Halfway There: The Arsenal Renaissance

A pitchside view of an empty Emirates Stadium
Ayman Ahmer

Sixteen wins. Two draws. One Loss.  Premier League followers would typically identify the likes of Manchester City and Liverpool to be displaying this sort of form at the half-way stage of the season. However, this year has proved that it is not the standard two-horse race between Pep Guardiola and Jurgen Klopp. Arsenal’s emergence as Premier league leaders has broken the mould of recent campaigns – Ayman Ahmer looks into the Gunners’ season in more detail.

The significance of Arsenal’s victory over Manchester United 

On Sunday 22nd January, Arsenal defeated bitter rivals Manchester United 3-2 in dramatic circumstances to maintain their five-point buffer over Manchester City. Mikel Arteta’s men put on a show for the Arsenal faithful, showcasing not only their fluid, free-flowing football, but also their resilient and steely desire to gain three points. Prior to the match, a revitalised and in-form United posed a threat to Arsenal’s immaculate home record this season. Erik Ten Hag had seen his team win five of the last six matches, defeating Manchester City in the derby along the way. 

United took the lead in the 17th minute after Marcus Rashford took advantage of Thomas Partey’s sloppy give-away of possession. Rashford’s lightening strike arrowed into the back of the net, seeing the league leaders fall behind for only the third time in the season.   

A clamour of positivity echoed through the stadium

In previous years, there would be a sense of pessimism floating around the Emirates, but there were categorically no signs of that. As captain Martin Ødegaard encouraged his surrounding players, a clamour of positivity echoed through the stadium. The Arsenal players reacted in an assured manner, confident in their game plan. They came in waves of attacks, cramping United deep into their own half. Eddie Nketiah’s headed equaliser seemed somewhat inevitable, prompting Arteta to jump around in characteristic style. 

The second half of the match was well poised for more drama. Arsenal came out of the dressing room with the bit between their teeth, picking up where they had left off before the interval. United seemed afraid of Arsenal, unable to apply sufficient pressure on opposing players in the final third. Bukayo Saka’s sterling instincts enabled him to capitalise on this, piercing the ball into the far corner of the net, resembling something out of Arjen Robben’s highlight reel.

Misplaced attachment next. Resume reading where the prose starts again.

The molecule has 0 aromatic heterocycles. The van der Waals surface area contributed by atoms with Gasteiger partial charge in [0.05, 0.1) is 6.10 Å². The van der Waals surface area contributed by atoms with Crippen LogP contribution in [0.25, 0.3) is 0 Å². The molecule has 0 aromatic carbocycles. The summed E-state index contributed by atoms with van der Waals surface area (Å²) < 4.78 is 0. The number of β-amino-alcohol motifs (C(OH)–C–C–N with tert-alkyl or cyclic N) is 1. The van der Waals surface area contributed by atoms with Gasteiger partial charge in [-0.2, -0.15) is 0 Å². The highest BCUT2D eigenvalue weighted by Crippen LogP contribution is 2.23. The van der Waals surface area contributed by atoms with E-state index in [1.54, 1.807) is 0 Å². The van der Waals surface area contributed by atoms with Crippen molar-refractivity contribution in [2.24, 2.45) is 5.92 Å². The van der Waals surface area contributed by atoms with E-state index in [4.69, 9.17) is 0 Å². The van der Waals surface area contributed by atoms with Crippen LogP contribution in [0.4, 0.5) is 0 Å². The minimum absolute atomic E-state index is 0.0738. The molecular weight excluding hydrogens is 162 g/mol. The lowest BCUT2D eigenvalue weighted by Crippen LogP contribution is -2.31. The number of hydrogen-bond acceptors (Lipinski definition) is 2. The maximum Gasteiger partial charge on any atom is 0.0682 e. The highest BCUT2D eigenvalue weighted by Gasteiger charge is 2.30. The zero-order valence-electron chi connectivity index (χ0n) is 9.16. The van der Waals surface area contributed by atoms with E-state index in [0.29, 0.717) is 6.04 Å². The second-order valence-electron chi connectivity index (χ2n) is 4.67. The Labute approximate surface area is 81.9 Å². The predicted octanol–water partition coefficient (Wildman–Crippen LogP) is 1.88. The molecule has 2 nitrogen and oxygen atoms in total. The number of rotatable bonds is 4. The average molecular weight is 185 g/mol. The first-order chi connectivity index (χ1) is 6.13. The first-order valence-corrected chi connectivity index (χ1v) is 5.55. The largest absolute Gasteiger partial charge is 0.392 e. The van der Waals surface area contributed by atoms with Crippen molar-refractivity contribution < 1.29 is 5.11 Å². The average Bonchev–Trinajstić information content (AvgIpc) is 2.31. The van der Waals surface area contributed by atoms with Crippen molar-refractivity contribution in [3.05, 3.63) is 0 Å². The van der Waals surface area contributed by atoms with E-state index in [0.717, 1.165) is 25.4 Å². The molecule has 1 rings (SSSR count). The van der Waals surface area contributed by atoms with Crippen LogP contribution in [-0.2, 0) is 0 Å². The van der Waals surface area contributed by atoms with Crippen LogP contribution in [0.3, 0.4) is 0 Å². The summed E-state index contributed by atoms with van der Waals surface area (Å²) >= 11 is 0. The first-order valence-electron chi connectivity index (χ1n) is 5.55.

It was as if Arsenal viewed drawing this game as a loss and seeking vengeance on United as a major priority

Undoubtedly, Arsenal had sticky moments throughout the game – defending and communication was not as sound as it often has been this season. This was perfectly illustrated through Lisandro Martinez’s lofted header which levelled the game at 2-2. The equaliser was a watershed moment in the match. It was as if Arsenal viewed drawing this game as a loss, and seeking vengeance on United as a major priority.  

The Gunners continued to build pressure and stationed themselves in United’s half for almost all the remaining time. Ødegaard continued to dictate play spraying passes around the pitch in his majestic and graceful manner. Not for the first time in the match it seemed that a goal was not far away. Eventually, Arteta’s men found a fitting climatic conclusion to an enthralling match via Nketiah’s inexorable last-minute finish. 

By defeating Tottenham and United in consecutive games […] Arsenal have continued to prove these doubters wrong

Victory against United was of paramount importance as it acted as a statement of intent. Wins of such nature are title defining. After the World Cup, critics heavily undermined Arsenal – arguing that their form was unsustainable, especially with the news of Gabriel Jesus’ injury. However, by defeating Tottenham and United in consecutive games and failing to succumb to the pressure of Manchester City, Arsenal have continued to prove these doubters wrong.  50 points from 19 games sees Arsenal sit fifth in terms of all time in Premier league points at the half-way mark of a season, with a serious chance of winning the title.